December 14, 2011

Most overlooked books of 2011


Recently, Emily Temple at Flavorwire ran her choices for the “most criminally overlooked books” this year. We don’t want to arrest anyone here at Melville House, although I would like to present my own list of titles that I think are deserving of your cold, hard cash or at least deserving of a trip to the library. Such as: The Lake by Banana Yoshimoto. Why didn’t this book garner more attention when it came out? It may very well be the best novel she’s written since Kitchen, and is definitely her most grown up. Another was Helen DeWitt‘s Lightning Rods, which made for very uncomfortable subway reading, since I absolutely knew for a fact that everyone in the car thought I was a total pervert. Judge all you want, people, but this novel was worth the risk.

The Jokers by Albert Cossery, translated from the French by Anna Moschovakis, is also a novel that people should have been raving about but really weren’t. I also couldn’t put down White Riot: Punk Rock and the Politics of Race (Edited by Stephen Duncombe and Maxwell Tremblay) from Verso.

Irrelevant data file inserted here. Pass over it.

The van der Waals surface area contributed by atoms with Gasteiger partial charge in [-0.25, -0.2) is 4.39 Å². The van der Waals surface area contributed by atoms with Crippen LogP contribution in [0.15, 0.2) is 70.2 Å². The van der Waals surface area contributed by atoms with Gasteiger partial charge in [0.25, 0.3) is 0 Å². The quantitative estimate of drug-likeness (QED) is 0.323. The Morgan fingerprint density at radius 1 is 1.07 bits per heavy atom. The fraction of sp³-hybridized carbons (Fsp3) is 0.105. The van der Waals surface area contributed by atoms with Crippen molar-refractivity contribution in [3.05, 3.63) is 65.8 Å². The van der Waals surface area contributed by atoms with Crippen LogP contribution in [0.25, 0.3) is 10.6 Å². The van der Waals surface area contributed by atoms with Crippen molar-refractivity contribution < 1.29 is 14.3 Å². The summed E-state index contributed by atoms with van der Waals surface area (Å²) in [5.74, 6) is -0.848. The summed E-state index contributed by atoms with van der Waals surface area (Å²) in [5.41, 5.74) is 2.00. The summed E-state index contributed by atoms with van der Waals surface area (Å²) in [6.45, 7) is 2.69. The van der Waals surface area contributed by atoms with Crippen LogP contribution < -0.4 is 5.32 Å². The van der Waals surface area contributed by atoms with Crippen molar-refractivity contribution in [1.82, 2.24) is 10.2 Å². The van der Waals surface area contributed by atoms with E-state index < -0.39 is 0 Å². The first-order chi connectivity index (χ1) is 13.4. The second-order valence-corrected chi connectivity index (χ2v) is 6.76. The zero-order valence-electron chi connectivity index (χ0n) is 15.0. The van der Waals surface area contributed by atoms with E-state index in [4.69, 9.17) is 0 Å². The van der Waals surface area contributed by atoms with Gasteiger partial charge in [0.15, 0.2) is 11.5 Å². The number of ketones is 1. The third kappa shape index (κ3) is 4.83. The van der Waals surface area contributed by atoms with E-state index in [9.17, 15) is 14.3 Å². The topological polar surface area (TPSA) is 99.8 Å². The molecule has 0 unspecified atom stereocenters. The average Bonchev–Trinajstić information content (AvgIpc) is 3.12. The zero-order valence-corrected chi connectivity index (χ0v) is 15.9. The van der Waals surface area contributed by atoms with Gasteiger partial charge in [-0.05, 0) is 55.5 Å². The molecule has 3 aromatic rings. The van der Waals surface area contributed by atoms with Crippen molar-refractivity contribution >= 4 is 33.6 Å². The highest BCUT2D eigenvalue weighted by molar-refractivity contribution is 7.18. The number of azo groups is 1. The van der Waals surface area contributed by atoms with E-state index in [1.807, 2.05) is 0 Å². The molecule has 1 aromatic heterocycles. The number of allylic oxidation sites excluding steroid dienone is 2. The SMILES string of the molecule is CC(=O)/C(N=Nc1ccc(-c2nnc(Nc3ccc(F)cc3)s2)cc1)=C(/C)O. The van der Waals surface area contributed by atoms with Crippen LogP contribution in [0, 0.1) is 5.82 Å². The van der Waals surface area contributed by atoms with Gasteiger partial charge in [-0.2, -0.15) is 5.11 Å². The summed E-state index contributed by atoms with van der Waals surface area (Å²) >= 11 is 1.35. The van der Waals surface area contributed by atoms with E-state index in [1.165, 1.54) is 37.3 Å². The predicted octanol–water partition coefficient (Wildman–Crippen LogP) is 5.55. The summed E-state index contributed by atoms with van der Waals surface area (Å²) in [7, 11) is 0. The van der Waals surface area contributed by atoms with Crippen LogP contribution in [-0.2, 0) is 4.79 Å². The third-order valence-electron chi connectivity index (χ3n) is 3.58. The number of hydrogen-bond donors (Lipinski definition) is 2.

And, because I work at Melville House and am biased, but mostly because it’s great, I enjoyed Chris Boucher‘s How to Keep Your Volkswagen Alive, which is based on the late sixties hippie handbook that you or your parents might have read back in the day. Also, the bleak world of Derek Raymond still haunts us, along with Mukoma wa Ngugi‘s debut, Nairobi Heat. We have so much to offer you, people, if you just let us in your lives. There’s still time left before 2012 begins…

What do you think, readers? What were some of your favorite books of 2011?